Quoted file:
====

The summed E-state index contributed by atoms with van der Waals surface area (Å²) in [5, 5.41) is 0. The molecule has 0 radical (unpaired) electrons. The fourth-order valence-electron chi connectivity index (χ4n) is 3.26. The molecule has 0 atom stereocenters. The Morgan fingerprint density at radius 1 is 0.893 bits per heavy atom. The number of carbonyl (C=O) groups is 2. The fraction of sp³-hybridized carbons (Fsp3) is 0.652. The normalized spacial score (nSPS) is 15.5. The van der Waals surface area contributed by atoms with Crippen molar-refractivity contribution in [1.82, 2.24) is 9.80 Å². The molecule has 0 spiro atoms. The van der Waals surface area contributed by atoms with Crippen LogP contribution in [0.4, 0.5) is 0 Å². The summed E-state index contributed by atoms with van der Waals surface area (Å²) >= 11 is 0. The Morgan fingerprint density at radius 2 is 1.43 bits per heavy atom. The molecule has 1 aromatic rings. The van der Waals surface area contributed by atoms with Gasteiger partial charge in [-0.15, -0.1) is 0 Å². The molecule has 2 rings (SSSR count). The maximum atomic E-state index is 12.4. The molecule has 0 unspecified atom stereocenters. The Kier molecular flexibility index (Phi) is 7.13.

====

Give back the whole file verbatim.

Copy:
The summed E-state index contributed by atoms with van der Waals surface area (Å²) in [5, 5.41) is 0. The molecule has 0 radical (unpaired) electrons. The fourth-order valence-electron chi connectivity index (χ4n) is 3.26. The molecule has 0 atom stereocenters. The Morgan fingerprint density at radius 1 is 0.893 bits per heavy atom. The number of carbonyl (C=O) groups is 2. The fraction of sp³-hybridized carbons (Fsp3) is 0.652. The normalized spacial score (nSPS) is 15.5. The van der Waals surface area contributed by atoms with Crippen molar-refractivity contribution in [1.82, 2.24) is 9.80 Å². The molecule has 0 spiro atoms. The van der Waals surface area contributed by atoms with Crippen LogP contribution in [0.4, 0.5) is 0 Å². The summed E-state index contributed by atoms with van der Waals surface area (Å²) >= 11 is 0. The Morgan fingerprint density at radius 2 is 1.43 bits per heavy atom. The molecule has 1 aromatic rings. The van der Waals surface area contributed by atoms with Gasteiger partial charge in [-0.15, -0.1) is 0 Å². The molecule has 2 rings (SSSR count). The maximum atomic E-state index is 12.4. The molecule has 0 unspecified atom stereocenters. The Kier molecular flexibility index (Phi) is 7.13.